Erin Jacque, Conservation Agent Erin Jacque, Conservation Agent, appeared before the Board for a discussion per the Chairman’s request regarding trails-related responsibilities. T. Creamer said that the Board had some concerns in response to a number of questions. He said that on February 15, 2011 he had sent a memo in which he had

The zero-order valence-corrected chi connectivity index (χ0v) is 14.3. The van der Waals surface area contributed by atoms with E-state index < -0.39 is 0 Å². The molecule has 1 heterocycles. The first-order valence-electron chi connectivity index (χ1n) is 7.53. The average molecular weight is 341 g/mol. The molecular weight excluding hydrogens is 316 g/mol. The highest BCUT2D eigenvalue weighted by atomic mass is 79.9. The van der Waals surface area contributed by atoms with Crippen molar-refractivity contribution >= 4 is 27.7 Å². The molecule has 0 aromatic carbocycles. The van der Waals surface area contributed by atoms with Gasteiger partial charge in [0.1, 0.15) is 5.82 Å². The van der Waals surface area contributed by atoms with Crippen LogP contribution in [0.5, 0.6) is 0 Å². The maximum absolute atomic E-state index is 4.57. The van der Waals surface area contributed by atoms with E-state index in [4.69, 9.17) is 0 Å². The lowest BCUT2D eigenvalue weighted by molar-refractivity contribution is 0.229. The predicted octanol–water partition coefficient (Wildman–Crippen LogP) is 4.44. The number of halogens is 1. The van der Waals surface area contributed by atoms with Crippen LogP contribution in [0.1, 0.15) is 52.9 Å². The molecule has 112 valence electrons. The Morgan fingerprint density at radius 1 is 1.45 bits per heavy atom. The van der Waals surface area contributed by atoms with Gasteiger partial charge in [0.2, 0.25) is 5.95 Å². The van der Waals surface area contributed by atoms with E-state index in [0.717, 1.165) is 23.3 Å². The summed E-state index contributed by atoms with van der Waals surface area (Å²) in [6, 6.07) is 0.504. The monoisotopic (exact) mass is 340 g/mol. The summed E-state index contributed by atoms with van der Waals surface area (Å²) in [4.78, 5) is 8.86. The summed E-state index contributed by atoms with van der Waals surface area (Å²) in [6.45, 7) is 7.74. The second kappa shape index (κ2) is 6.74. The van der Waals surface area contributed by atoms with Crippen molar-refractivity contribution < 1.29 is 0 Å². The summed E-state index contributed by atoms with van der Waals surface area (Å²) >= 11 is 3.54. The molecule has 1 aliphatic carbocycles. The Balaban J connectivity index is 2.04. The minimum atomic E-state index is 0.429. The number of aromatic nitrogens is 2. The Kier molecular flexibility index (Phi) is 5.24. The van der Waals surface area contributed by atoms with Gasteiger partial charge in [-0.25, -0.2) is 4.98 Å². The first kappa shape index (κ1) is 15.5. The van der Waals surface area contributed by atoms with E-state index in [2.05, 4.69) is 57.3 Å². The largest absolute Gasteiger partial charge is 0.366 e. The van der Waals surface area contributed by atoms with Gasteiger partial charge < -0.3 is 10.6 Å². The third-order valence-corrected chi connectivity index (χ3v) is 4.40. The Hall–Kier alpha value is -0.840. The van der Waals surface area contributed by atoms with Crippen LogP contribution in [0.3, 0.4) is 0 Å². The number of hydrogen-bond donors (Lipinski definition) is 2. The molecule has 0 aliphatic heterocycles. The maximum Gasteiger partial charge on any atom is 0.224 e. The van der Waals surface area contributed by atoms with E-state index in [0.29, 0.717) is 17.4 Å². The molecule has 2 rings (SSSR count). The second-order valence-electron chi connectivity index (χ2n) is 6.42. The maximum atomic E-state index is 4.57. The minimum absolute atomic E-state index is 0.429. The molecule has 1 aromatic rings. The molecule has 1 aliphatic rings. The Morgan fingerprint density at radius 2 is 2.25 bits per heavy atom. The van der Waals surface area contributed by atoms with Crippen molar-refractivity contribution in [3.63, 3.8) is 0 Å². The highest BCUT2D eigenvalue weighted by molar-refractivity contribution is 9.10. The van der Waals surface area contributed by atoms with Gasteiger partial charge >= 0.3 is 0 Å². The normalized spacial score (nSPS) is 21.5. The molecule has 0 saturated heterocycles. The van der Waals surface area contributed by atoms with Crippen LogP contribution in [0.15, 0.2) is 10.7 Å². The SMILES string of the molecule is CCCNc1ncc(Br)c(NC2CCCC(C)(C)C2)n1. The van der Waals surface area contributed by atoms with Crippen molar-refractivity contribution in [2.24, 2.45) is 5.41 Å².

May 16, 2011 articulated the concerns of a number of department heads with regard to certain volunteer committees and some of the work that was being done, although commendable and outstanding, there were some concerns expressed about the fact that paid staff were not being directly involved in the decision-making process. On February 17, 2011 T. Creamer had a conversation with the Town Administrator; on February 23, 2011 he provided to the Board some information that had been provided by several department heads (DPW Director, Finance Director, Town Planner and Conservation Agent) relative to concerns, manifested on March 6, 2011. He said that there had been another correspondence to the Town Administrator outlining some concerns with respect to some of the things that were occurring with some volunteer committees, most of it due to a great deal of motivation that these individuals have. On March 7, 2011 the Board had agreed to realign the Trails Committee to be under the direct supervision of the Conservation Agent; and on March 14, 2011 the Board met with the Conservation Agent to review some of the concerns and to discuss the transition. On March 21, 2011 the Board ratified the new Trails Charter, which had been provided by the Conservation Agent. E. Jacque said that she compiled every possible piece of information in order to give the Board a big picture view of everything that has been going on, including trails related documents, trails related accounts, a compilation of the account balances, what monies have been spent on, warrant articles for approval of the funds, grant documents that were assembled from grants that have been approved for the Trails Committee, and she had met with Tom Chamberland on a number of requests to get the history of all of these projects. She also met with the Chairman of the Trails Committee and gotten an update on their pending projects. She met with the Finance Director, Town Administrator, Tom Chamberland and Randy Redetzke at one meeting, then subsequently met with Barbara Barry, Finance Director to make sure that she had understood. E. Jacque said that there is a constant need for communication. She noted that the hardest part has been adjusting to the workload shift, and adding to her workload. M. Blanchard said that there needs to be communication and direction. T. Creamer said that he had asked for information on the trail waivers, establishing equipment waivers, in light of the fact that there was a request for $200 to repair a piece of equipment that had been damaged on Town property. He said that there was a request for a gas account. He expressed concern that over the course of the last three years, according to the spreadsheet dated 4/17/11, approximately $186,000 has been authorized for expenditures by the Trails Committee; of that, $40,796 of it was in-kind services from the DPW for work that was done and paid for by taxpayers, which comes to almost $75,000 over the last two years annually to the Trails Committee. He said that these funds come from CPC, Betterment, and a number of different resources, and the Town may not be prioritizing taxpayer funds in a manner that is most consistent